Between anger, sadness and resignation, the Parisians lived their first night of no exit between 9 p.m. and 6 a.m. on Saturday evening.
Travelers dragging their suitcases at arm’s length. A few garbage collectors who are finishing their tour. A young woman went out to get her medicine, another came home from work. Paramedics waiting for their next emergency. Homeless people again left to fend for themselves. A dozen pigeons perched on the consoles of a balcony. And a police vehicle patrolling the avenues. There are only them left, in the streets of a deserted Paris. Saturday evening, for the first time since the period of the Occupation, a curfew is imposed from 9 p.m. to the entire capital, placed in a state of health emergency, like its region as well as eight other large cities in France, for at least four weeks.
“The measure of too much”, for Mathilde, 23, who came to save appearances with her friends at a terrace around 7:30 p.m. near the Place de Clichy, before being reduced like the others to stay at home until 6 a.m. “Today, I feel imprisoned”, she annoys. Polled, the troops around him wonder as much about this name of curfew – “We don’t feel at war” -, that on the choice of his schedule: “9 pm is incomprehensible. You take one drink, you take two! There, we will hardly have time for the first one ”, one of them judges, even though her friend, just back from London, cannot help but find control of the less chaotic situation in France.
In Paris, near the Place de la République, Saturday evening. Photo Cha Gonzalez for Liberation
“The problem is, it’s an invisible war. This virus, we never have it in front of our eyes ”, says Louis, a 30-year-old executive. While waiting for his drink at the entrance of the Dépanneur bar, he imagines catching up elsewhere, having thought of escaping for a weekend in Le Touquet (Pas-de-Calais). In the background, two of her friends fret about the expected effects of this measure. The curfew is «acceptable», judge first, while finding that it will be useless. And at least agree with the second on one thing: “We will make this effort out of good citizenship.” One eye on the watch, the three friends say they will not prolong their evening excessively. Same wisdom at the neighboring terrace, while a little further down the street, Charles equates this measure to “A disguised closure of bars and restaurants”.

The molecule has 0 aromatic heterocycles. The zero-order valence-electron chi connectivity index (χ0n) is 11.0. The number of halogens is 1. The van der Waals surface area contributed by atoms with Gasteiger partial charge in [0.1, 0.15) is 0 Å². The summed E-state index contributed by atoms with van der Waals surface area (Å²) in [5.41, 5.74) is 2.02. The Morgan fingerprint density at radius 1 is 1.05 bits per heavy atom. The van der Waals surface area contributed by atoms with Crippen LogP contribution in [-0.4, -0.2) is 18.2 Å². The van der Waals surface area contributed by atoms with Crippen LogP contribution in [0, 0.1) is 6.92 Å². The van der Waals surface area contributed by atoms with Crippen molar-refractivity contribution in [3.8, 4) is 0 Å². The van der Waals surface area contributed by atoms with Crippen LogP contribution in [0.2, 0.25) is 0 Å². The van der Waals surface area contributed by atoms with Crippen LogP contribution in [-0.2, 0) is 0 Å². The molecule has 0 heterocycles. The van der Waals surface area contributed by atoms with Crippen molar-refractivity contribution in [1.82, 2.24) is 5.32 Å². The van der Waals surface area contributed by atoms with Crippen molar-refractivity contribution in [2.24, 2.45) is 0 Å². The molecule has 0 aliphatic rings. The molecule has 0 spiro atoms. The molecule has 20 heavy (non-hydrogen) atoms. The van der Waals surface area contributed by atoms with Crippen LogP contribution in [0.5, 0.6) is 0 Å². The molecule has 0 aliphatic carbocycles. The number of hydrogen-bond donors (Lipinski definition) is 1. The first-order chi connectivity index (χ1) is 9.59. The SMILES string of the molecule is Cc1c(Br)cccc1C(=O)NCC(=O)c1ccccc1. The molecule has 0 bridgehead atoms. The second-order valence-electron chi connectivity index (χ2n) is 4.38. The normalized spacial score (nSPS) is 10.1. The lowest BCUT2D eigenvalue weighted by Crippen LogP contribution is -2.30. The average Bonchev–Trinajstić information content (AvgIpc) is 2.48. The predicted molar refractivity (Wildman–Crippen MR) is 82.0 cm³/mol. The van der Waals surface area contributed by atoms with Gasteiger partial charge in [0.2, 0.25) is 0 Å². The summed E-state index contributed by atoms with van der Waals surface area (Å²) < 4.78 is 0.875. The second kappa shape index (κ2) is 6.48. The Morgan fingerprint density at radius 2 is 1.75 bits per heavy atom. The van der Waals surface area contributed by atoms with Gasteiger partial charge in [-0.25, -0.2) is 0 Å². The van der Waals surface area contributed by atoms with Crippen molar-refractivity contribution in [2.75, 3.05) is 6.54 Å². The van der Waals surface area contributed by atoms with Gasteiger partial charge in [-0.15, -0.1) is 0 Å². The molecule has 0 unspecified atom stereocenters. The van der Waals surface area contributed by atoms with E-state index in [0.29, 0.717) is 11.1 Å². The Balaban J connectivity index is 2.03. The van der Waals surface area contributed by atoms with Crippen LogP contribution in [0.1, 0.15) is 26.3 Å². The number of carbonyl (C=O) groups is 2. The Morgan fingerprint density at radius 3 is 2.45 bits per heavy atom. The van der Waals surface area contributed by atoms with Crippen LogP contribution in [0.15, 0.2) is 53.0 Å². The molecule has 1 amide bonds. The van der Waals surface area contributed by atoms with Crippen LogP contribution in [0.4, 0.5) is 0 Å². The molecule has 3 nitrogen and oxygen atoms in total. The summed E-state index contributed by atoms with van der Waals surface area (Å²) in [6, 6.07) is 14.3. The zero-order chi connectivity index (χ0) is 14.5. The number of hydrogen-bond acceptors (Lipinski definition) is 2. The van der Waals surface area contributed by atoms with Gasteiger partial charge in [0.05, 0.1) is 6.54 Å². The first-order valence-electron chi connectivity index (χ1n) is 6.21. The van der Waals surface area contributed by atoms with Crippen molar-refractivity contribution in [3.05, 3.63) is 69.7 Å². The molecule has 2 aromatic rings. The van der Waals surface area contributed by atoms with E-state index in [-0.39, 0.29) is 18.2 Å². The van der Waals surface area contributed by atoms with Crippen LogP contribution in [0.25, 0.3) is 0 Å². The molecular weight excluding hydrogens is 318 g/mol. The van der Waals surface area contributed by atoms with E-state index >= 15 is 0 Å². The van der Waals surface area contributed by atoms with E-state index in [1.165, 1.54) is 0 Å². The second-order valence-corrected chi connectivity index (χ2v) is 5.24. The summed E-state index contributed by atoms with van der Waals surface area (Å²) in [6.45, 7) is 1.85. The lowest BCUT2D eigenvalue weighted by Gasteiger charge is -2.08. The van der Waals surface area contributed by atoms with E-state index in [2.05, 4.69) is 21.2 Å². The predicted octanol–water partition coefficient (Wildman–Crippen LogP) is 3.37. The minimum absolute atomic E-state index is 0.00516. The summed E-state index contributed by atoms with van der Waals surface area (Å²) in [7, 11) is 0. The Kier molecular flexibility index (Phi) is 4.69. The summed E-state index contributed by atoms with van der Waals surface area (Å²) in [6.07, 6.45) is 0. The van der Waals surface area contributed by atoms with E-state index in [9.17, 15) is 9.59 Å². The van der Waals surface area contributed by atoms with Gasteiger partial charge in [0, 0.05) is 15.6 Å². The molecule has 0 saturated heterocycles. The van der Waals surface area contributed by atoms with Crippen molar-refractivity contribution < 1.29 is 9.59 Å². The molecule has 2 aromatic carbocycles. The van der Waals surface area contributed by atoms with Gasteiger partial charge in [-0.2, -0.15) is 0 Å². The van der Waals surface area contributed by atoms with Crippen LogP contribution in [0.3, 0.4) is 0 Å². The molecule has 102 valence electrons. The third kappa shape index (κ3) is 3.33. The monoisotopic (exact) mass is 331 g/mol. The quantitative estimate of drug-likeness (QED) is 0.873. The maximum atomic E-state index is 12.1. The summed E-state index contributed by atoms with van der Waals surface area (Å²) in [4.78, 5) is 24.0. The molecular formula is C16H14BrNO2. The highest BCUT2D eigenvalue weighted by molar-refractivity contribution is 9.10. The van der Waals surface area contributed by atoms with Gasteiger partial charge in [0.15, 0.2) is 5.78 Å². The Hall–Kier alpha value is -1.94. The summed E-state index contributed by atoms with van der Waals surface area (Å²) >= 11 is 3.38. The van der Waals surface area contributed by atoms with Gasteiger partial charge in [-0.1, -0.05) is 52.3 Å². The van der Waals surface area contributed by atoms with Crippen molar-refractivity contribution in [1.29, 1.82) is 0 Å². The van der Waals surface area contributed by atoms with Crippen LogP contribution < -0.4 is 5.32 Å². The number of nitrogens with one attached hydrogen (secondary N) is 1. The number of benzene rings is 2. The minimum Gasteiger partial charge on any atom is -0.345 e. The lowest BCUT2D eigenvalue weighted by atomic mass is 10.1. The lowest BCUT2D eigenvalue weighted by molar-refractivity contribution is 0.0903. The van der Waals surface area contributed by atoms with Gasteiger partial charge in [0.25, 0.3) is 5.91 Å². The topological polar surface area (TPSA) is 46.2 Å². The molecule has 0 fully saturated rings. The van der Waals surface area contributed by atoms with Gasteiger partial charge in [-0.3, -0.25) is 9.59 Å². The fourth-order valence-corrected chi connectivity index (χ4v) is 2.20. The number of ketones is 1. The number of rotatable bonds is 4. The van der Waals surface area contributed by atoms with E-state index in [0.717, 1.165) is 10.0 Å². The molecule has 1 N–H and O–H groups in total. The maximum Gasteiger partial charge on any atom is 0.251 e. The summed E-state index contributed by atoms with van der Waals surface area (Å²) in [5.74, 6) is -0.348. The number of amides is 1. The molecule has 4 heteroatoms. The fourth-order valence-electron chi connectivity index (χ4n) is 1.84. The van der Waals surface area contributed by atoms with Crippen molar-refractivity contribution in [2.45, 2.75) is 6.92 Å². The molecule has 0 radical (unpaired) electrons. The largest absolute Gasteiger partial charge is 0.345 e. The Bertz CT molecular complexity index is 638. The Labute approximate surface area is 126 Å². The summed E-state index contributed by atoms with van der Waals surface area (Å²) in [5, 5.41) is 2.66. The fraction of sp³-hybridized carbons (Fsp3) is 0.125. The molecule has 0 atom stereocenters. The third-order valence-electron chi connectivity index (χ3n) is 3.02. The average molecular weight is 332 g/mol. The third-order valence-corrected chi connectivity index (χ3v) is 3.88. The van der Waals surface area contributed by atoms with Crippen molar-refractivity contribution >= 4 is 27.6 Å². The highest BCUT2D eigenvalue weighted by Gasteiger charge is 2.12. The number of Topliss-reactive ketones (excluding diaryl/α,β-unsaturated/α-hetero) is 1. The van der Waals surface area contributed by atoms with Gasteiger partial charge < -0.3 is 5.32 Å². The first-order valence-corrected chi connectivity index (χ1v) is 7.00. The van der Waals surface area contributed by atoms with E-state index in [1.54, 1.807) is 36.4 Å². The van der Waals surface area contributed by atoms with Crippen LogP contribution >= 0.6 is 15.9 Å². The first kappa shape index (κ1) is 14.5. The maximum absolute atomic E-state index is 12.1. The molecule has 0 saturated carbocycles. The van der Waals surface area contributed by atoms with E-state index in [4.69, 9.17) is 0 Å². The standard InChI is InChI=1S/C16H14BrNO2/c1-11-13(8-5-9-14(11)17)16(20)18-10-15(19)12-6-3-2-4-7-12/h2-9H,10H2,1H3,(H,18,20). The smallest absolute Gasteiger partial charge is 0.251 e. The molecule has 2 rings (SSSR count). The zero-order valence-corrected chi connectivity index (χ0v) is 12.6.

In the corner of a terrace in the Abbesses district, a young woman admits her discomfort when she thinks back to this date of October 17, fifty-nine years to the day after the repression of Algerian anti-containment demonstrations in the capital. “It’s crazy, I don’t even know if the government noticed it.” Inside, three acquaintances line up the shots handed out by the waiter, more restless than the previous evenings. His colleague reminds the troops at the table of the early closure at 8:30 p.m. “In five minutes, I don’t want to see anyone here anymore.” Two regulars play with the line, before agreeing to speed up the flow of their descent. Opposite an already closed restaurant, the bar empties in record time, while the two waiters stack the glasses, before putting away the tables and chairs which they disinfect one last time. “War is declared on the young”, chants a customer barely out of the bar, while listing the aperitifs that she will offer at home to those wishing to accompany her.
At 11:10 p.m. on the Grand Boulevards, Saturday. Photo Cha Gonzalez for Liberation
Under the skytrain, a jogger finishes his effort. A first patrol rolls in step, a handful of minutes from the fateful hour. No one, however, is determined to speed up the pace, although some riders seem to be stepping on the pedals a little harder. On the Barbès quay, Clément did not plan to issue an exit certificate. If he confides having “calculated [son] Travel time”, he also recognizes that this will “little bit just” to get home on time, fifteen minutes from here.
A few hundred meters further, in front of the Gare du Nord, a row of CRS trucks attracts the few curious still scattered. In front of them, the participants of a wild demonstration have just been dispersed by the police. Having left Les Halles thirty minutes earlier, the rally was launched at the appeal of the collective “Bas les masques”, and denounces the curfew applied in the capital to stem the epidemic of coronavirus. “We were nearly a hundred”, David account. He came without a mask and without a waiver, “But with my legs and my bike to get back to République!” he lets go before mounting his machine under the pressing gaze of the officers. Vincent was at another demonstration near the Place de la Bastille. The 42-year-old screenwriter returns in revolt: “I do not understand that we do not rebel against this measure. We are violating our most fundamental freedoms. ” Without dispensation, he managed to pass three checkpoints, not the fourth. Result: a fine of 135 euros, “I yelled at them”, he smiles, visibly little dissuaded by the amount, and assures that he will try “to organize the next demonstrations ”.